While Respondents did not raise this as an affirmative defense in their answer, see Inouye v. Kemna, 504 F.3d 705, 709 n.3 (9th Cir. 2007) (holding that claim and issue preclusion are affirmative defenses that must be pleaded), they may nevertheless raise it for the first time in a motion for summary judgment if the delay does not prejudice the opposing party. Owens v. Kaiser Found. Health Plan, Inc., 244 F.3d 708, 713 (9th Cir. 2001) (holding that defendant's untimely assertion of res judicata was not prejudicial, because it would have been dispositive if asserted at the outset).

Here, Respondents presented the immigration judge's findings as key evidence in support of their motion. (Resps.' Mot. at 5:16--22.) Petitioner had an opportunity to respond to it, and did so by attacking the fairness of the proceedings and the completeness of the record. (Pet'r's Opp'n at 2 n.2, 7:9--10.) To the extent these objections are not already overruled, the Court does so now.*fn7 During the earlier proceedings, the question of what Petitioner did during the 1995 incident at Otay Mesa was fully litigated, the parties are identical, and a final decision on the merits was issued. The factors required for the application of the doctrine of res judicata are met here. See Owens, 244 F.3d at 713 (setting forth factors). Thus, the immigration judge's earlier decision is binding on Petitioner.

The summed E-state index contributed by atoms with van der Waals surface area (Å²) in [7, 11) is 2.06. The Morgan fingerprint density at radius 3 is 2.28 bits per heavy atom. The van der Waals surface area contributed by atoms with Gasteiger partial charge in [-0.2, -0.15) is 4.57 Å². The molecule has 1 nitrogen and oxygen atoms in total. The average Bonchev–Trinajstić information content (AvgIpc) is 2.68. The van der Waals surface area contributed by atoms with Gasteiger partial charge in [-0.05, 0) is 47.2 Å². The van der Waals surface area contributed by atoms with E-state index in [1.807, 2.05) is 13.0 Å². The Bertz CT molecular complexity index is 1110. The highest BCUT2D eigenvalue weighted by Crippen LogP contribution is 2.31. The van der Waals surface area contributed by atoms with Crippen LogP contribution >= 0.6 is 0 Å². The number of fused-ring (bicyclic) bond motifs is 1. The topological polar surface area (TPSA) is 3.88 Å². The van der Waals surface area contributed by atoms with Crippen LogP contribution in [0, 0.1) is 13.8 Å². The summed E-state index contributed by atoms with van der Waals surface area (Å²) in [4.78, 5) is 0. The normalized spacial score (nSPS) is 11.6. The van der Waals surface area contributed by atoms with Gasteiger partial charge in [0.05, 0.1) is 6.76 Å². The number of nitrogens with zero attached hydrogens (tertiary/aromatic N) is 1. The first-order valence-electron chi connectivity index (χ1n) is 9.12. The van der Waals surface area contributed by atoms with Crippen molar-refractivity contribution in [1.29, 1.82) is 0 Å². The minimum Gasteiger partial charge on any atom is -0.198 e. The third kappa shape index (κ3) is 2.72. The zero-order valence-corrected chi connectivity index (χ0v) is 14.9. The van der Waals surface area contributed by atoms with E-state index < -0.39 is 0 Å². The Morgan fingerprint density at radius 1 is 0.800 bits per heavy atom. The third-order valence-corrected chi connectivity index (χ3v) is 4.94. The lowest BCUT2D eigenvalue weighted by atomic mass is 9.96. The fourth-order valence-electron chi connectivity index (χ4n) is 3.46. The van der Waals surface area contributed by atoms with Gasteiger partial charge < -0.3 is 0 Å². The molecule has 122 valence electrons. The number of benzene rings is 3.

While the Court's own analysis is a sufficient basis on which to rest its decision, the immigration judge's finding would be adequate as an alternative basis for denial of the petition without a hearing.

IV. Conclusion and Order

Petitioner has not met his burden of coming forward with evidence from which a reasonable trier of fact could find in his favor. On the contrary, the undisputed evidence shows Petitioner made false statements to federal officials in order to obtain immigration benefits, and made false statements on his application for naturalization. The question of whether Petitioner illegally brought an alien into the United States was finally resolved by the immigration judge and Petitioner is bound by this judgment. The Court therefore reconsiders its earlier denial without prejudice of Respondents' motion for summary judgment, and GRANTS the motion. All pending requests are DENIED as moot and all pending dates are VACATED. The Petition is DENIED.

IT IS SO ORDERED.